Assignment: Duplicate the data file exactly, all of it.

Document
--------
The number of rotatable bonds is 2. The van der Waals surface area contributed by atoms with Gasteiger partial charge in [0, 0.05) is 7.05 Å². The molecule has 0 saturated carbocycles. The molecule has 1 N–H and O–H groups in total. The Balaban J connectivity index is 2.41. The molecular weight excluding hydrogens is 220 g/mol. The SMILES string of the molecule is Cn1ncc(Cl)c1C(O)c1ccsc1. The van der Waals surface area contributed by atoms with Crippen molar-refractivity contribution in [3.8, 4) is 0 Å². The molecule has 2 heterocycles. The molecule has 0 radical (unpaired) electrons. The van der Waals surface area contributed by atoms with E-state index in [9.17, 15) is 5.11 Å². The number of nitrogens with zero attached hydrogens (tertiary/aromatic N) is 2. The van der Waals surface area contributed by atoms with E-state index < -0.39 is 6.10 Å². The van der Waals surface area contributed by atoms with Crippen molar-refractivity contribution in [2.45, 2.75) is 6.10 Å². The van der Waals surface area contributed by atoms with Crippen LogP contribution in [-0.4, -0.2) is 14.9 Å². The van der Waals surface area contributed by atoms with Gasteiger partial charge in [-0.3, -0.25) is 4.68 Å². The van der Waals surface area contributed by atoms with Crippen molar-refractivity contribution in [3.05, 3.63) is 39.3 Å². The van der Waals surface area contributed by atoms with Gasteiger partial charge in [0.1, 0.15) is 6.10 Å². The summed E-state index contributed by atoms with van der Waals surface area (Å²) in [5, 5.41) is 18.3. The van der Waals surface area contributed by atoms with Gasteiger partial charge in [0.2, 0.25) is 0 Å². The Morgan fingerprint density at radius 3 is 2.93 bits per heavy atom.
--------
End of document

The number of rotatable bonds is 2. The van der Waals surface area contributed by atoms with Gasteiger partial charge in [0, 0.05) is 7.05 Å². The molecule has 0 saturated carbocycles. The molecule has 1 N–H and O–H groups in total. The Balaban J connectivity index is 2.41. The molecular weight excluding hydrogens is 220 g/mol. The SMILES string of the molecule is Cn1ncc(Cl)c1C(O)c1ccsc1. The van der Waals surface area contributed by atoms with Crippen molar-refractivity contribution in [3.8, 4) is 0 Å². The molecule has 2 heterocycles. The molecule has 0 radical (unpaired) electrons. The van der Waals surface area contributed by atoms with E-state index in [9.17, 15) is 5.11 Å². The number of nitrogens with zero attached hydrogens (tertiary/aromatic N) is 2. The van der Waals surface area contributed by atoms with E-state index < -0.39 is 6.10 Å². The van der Waals surface area contributed by atoms with Crippen molar-refractivity contribution in [2.45, 2.75) is 6.10 Å². The van der Waals surface area contributed by atoms with Crippen LogP contribution in [-0.4, -0.2) is 14.9 Å². The van der Waals surface area contributed by atoms with Gasteiger partial charge in [-0.3, -0.25) is 4.68 Å². The van der Waals surface area contributed by atoms with Crippen molar-refractivity contribution in [3.05, 3.63) is 39.3 Å². The van der Waals surface area contributed by atoms with Gasteiger partial charge in [0.1, 0.15) is 6.10 Å². The summed E-state index contributed by atoms with van der Waals surface area (Å²) in [5, 5.41) is 18.3. The van der Waals surface area contributed by atoms with Gasteiger partial charge in [0.2, 0.25) is 0 Å². The Morgan fingerprint density at radius 3 is 2.93 bits per heavy atom.